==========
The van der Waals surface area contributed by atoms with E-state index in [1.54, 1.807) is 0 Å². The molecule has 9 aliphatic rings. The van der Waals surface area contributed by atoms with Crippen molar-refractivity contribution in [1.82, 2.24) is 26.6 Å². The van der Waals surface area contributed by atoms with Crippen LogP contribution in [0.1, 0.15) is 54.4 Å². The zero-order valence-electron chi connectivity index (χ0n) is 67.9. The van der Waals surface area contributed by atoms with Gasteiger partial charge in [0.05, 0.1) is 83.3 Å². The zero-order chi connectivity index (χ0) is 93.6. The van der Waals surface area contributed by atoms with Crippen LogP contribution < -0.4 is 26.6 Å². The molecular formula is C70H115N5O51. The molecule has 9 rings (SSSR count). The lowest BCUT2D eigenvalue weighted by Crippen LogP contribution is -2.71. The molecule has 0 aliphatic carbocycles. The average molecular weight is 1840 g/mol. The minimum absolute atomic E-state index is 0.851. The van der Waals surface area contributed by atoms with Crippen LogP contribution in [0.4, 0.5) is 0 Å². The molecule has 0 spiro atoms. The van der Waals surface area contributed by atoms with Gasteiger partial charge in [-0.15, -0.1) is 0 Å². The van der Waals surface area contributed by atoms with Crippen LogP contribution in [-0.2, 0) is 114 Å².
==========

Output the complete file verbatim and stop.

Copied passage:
The van der Waals surface area contributed by atoms with E-state index in [1.54, 1.807) is 0 Å². The molecule has 9 aliphatic rings. The van der Waals surface area contributed by atoms with Crippen molar-refractivity contribution in [1.82, 2.24) is 26.6 Å². The van der Waals surface area contributed by atoms with Crippen LogP contribution in [0.1, 0.15) is 54.4 Å². The zero-order valence-electron chi connectivity index (χ0n) is 67.9. The van der Waals surface area contributed by atoms with Gasteiger partial charge in [0.05, 0.1) is 83.3 Å². The zero-order chi connectivity index (χ0) is 93.6. The van der Waals surface area contributed by atoms with Crippen LogP contribution < -0.4 is 26.6 Å². The molecular formula is C70H115N5O51. The molecule has 9 rings (SSSR count). The lowest BCUT2D eigenvalue weighted by Crippen LogP contribution is -2.71. The molecule has 0 aliphatic carbocycles. The average molecular weight is 1840 g/mol. The minimum absolute atomic E-state index is 0.851. The van der Waals surface area contributed by atoms with Crippen LogP contribution in [0.4, 0.5) is 0 Å². The molecule has 0 spiro atoms. The van der Waals surface area contributed by atoms with Gasteiger partial charge in [-0.15, -0.1) is 0 Å². The van der Waals surface area contributed by atoms with Crippen LogP contribution in [-0.2, 0) is 114 Å².